Investment in all types of farm-based renewable energy has been thrown into doubt by several surprise government announcements.
First, Renewables Obligation (RO) support for rooftop and solar projects of up to 5MW could be axed from 1 April 2016, in addition to a reduction in support for projects in the pipeline.
Second, proposals to change the rules on Feed-in Tariffs (Fits) for smaller projects are also likely to have an immediate impact on the development of farmer-owned projects.
The proposal here is the immediate removal of the ability to lock into a level of Fits support before a project is completed.
Pre-accreditation makes it possible to register a scheme and secure a definite level of Fits support once grid connection and planning consent have been secured.
Decc’s green energy plans
- Closure of the Renewables Obligation scheme to solar projects from April 2016 (already closed to projects larger than 5MW from 1 April 2015)
- Removal of ability to pre-accredit projects for Fits support – guarantee a known level of support once a project has got to a certain stage of development
- End of guarantee of certain level of subsidy through lifetime of a solar farm once built, known as “grandfathering
- Commitment to detail on low carbon energy budget (Levy Control Framework) beyond 2020 and to set out plans for Contracts for Difference (auction system for energy generated from large renewable projects) this autumn
This gives a developer up to six months for solar PV, up to 12 months for wind and anaerobic digestion and two years for hydro to secure funding and complete construction in the knowledge that support has been secured.
Funding at risk
This announcement was likely to have a significant impact on the ability to secure funding, particularly debt funding, for AD and hydro projects, said Alexander Creed of Strutt & Parker’s resources and energy team.
“It will have a lesser impact on wind and, in our view, a minimal impact on [smaller] solar because this can often be deployed quickly and within a short period of time before a Fits degression date.
“This is a significant blow for AD and hydro, where the projects can take much longer to develop and certainly take much longer to construct. It will also hit wind projects where a grid connection date is within the next degression period.
“It would have been better if the government had either focused on increasing the pre-registration threshold from 50kW to perhaps 500kW, mentioned in the consultation, or if this is focused at solar and wind, perhaps left pre-accreditation in place for AD and hydro.”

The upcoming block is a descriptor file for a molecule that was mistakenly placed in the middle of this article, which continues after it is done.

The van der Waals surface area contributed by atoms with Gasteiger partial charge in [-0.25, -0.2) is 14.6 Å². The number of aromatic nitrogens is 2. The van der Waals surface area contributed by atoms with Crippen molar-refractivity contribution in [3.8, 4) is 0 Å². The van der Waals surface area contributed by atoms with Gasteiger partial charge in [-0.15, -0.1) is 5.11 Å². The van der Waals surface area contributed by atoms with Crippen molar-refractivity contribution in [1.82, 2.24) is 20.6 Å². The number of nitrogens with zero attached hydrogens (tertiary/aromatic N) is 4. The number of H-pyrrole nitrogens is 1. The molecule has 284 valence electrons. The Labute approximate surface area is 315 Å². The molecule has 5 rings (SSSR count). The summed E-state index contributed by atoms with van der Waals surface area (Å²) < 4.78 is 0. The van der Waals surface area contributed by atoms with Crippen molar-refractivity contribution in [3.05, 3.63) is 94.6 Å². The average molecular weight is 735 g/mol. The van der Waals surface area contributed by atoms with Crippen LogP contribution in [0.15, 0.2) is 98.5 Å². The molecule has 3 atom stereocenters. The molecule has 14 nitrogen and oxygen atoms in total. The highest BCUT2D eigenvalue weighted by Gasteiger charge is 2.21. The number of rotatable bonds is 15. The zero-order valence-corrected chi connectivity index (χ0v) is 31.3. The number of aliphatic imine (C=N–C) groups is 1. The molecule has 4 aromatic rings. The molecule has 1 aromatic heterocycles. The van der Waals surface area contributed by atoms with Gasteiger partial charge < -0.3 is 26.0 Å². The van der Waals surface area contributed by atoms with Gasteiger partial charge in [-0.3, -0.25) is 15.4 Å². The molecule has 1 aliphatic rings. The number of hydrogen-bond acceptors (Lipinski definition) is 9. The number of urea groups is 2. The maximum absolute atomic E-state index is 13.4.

End of ‘grandfathering’?
Department of Energy and Climate Change (Decc) plans to end the guarantee of a certain level of subsidy through the lifetime of a solar farm once it is built, known as “grandfathering”, will also hit investment.
“It is very unlikely fresh land for solar park projects will be leased between September and April due to uncertainty and possibly no new solar parks thereafter depending on the outcome of the Fits review,” said Nick Barber of Savills Energy.
“Investment in new onshore wind projects of all scales look difficult to justify given that the RO will close to schemes from April 2016, and the Fits are subject to six-monthly degression [up to 20%] and pre-accreditation will be removed, subject to today’s consultation.”
The RO consultation closes on 2 September and the Fits pre-accreditation consultation on 19 August.
“Removing reaccreditation means that the two-to-four-year development time for projects presents a huge risk as developers/landowners will be spending large amounts of money on planning and feasibility without knowing if the project is viable at the end. This will impact both the rental and self-development market for landowners.”
Decc’s plans to end grandfathering were described as a blow to investor confidence by the Solar Trade Association, which called for a bridging strategy.
The announcements add further uncertainty given that the entire Fits scheme is to be reviewed later this year.
The change to solar support follows a move last year to exclude solar farms larger than 5MW (about 10ha) from the RO scheme from 1 April 2015.
The government also needed to clarify its position on several areas of support, said Mark Chamberlain of renewable energy firm Hallmark Power.
“Talk of ending the subsidy for ‘onshore’ wind is confusing. There’s a huge difference between what our customers are installing – say, single turbines of 25-75m high – and a large-scale wind farm.
“The new Fits, for example, are supposed to be in place by 1 October. Given that we are now near the end of July, how can anyone make a decision – whether that’s for wind, solar or AD – if they don’t know their predicted return on investment?
“According to the latest figures from the Office for National Statistics, we’re about half way to meeting the 2020 target of generating 30% of all our electricity from renewable sources. It’s difficult to see how this will be met without further development of wind power.”